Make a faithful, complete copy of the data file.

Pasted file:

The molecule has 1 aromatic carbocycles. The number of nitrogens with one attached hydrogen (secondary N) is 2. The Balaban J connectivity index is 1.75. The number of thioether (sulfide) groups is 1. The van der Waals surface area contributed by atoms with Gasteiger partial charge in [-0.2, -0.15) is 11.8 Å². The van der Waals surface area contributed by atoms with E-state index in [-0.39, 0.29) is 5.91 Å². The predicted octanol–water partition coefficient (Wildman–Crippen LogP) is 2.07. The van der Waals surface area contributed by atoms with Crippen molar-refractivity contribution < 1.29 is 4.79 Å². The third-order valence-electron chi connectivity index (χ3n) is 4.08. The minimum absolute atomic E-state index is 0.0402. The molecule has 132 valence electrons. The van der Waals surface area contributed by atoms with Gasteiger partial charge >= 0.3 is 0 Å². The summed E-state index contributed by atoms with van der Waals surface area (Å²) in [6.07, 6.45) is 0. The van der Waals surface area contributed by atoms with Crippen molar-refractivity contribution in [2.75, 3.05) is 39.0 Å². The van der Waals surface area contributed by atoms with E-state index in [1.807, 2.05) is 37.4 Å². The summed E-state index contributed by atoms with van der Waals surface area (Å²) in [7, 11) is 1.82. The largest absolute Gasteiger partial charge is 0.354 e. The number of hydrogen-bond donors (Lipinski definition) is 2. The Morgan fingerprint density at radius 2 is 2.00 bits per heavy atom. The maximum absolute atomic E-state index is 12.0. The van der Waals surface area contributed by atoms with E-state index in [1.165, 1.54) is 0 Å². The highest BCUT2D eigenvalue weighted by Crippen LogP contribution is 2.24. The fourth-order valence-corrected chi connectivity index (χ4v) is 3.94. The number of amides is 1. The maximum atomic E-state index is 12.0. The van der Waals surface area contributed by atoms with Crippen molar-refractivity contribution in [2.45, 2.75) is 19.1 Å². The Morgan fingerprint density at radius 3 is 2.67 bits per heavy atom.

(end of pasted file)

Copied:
The molecule has 1 aromatic carbocycles. The number of nitrogens with one attached hydrogen (secondary N) is 2. The Balaban J connectivity index is 1.75. The number of thioether (sulfide) groups is 1. The van der Waals surface area contributed by atoms with Gasteiger partial charge in [-0.2, -0.15) is 11.8 Å². The van der Waals surface area contributed by atoms with E-state index in [-0.39, 0.29) is 5.91 Å². The predicted octanol–water partition coefficient (Wildman–Crippen LogP) is 2.07. The van der Waals surface area contributed by atoms with Crippen molar-refractivity contribution < 1.29 is 4.79 Å². The third-order valence-electron chi connectivity index (χ3n) is 4.08. The minimum absolute atomic E-state index is 0.0402. The molecule has 132 valence electrons. The van der Waals surface area contributed by atoms with Gasteiger partial charge >= 0.3 is 0 Å². The summed E-state index contributed by atoms with van der Waals surface area (Å²) in [6.07, 6.45) is 0. The van der Waals surface area contributed by atoms with Crippen molar-refractivity contribution in [2.75, 3.05) is 39.0 Å². The van der Waals surface area contributed by atoms with E-state index in [1.807, 2.05) is 37.4 Å². The summed E-state index contributed by atoms with van der Waals surface area (Å²) in [7, 11) is 1.82. The largest absolute Gasteiger partial charge is 0.354 e. The number of hydrogen-bond donors (Lipinski definition) is 2. The Morgan fingerprint density at radius 2 is 2.00 bits per heavy atom. The maximum absolute atomic E-state index is 12.0. The van der Waals surface area contributed by atoms with E-state index in [1.165, 1.54) is 0 Å². The highest BCUT2D eigenvalue weighted by Crippen LogP contribution is 2.24. The fourth-order valence-corrected chi connectivity index (χ4v) is 3.94. The number of amides is 1. The maximum atomic E-state index is 12.0. The van der Waals surface area contributed by atoms with Crippen molar-refractivity contribution in [2.45, 2.75) is 19.1 Å². The Morgan fingerprint density at radius 3 is 2.67 bits per heavy atom.